A huge number of MEPs have over the years expressed the strong desire to stop meeting in two places. Unfortunately it is not up to the Parliament to take that decision: member states decided unanimously in the two seat arrangement and France would have to give its consent to revert to a one seat arrangement (meeting just in Brussels). This does not seem likely any time soon.
On the plus side, the Parliament buildings all had ample recycling facilities for visitors, MEPs and press alike which I was pleased to see.
A Picture Paints A Thousand Words
One of the most interesting things I found out from talking to some of the people there was just how legislation is constructed and passed. From my understanding the process goes something like this:
- A committee is formed to investigate or report on an issue or topic.
- Their recommendations are put forward to member states and to the various “groups” that exist within the Parliament (for example The Greens – European Free Alliance).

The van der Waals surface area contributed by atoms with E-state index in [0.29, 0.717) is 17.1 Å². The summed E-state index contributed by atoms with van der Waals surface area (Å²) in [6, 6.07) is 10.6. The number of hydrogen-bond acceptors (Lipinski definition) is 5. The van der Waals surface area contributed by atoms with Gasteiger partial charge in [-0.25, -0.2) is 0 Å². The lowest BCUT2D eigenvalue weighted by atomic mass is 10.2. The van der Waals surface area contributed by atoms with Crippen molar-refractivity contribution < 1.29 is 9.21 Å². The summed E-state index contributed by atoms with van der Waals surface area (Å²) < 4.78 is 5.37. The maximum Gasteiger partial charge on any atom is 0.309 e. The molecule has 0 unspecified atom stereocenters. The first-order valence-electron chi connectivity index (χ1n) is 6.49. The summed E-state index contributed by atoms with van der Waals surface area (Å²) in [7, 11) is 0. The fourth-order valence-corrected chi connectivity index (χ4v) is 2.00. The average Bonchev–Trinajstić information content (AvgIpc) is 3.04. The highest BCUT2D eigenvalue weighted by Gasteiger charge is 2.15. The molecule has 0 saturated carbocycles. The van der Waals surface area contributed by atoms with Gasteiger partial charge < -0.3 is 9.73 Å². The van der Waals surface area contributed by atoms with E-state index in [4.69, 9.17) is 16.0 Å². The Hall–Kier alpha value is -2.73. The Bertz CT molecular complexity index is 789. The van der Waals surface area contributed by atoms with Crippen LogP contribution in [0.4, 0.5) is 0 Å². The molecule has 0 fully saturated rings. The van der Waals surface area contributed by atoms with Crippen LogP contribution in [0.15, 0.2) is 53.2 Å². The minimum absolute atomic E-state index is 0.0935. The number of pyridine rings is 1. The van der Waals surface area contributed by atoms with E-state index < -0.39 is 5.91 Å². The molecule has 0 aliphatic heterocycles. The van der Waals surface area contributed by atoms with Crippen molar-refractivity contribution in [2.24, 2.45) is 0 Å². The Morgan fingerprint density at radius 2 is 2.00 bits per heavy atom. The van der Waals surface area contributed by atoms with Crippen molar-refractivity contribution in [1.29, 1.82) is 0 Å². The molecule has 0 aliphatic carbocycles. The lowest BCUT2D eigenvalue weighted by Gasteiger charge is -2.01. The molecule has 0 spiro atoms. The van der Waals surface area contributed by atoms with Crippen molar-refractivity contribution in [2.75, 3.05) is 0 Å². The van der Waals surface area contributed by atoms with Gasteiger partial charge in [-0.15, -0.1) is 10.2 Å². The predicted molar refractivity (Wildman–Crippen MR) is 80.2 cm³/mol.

- Negotiations then take place in a fairly closed door manner with representatives from each state/group trying to influence the legislation to get concessions that either benefit their state or fall in line with their group’s viewpoint.
- When the legislation then comes to vote, the MEPs will be guided by their state/group representative on how to vote.
This might not be exactly how things always run but it does have its issues. For example, I was in a press conference about the waste and recycling of electronic equipment (I’ll talk more about this another time) and the MEP in charge of this report and the subsequent legisltaion commented on how much had to be changed from his initial draft to accommodate the wants and needs of the members.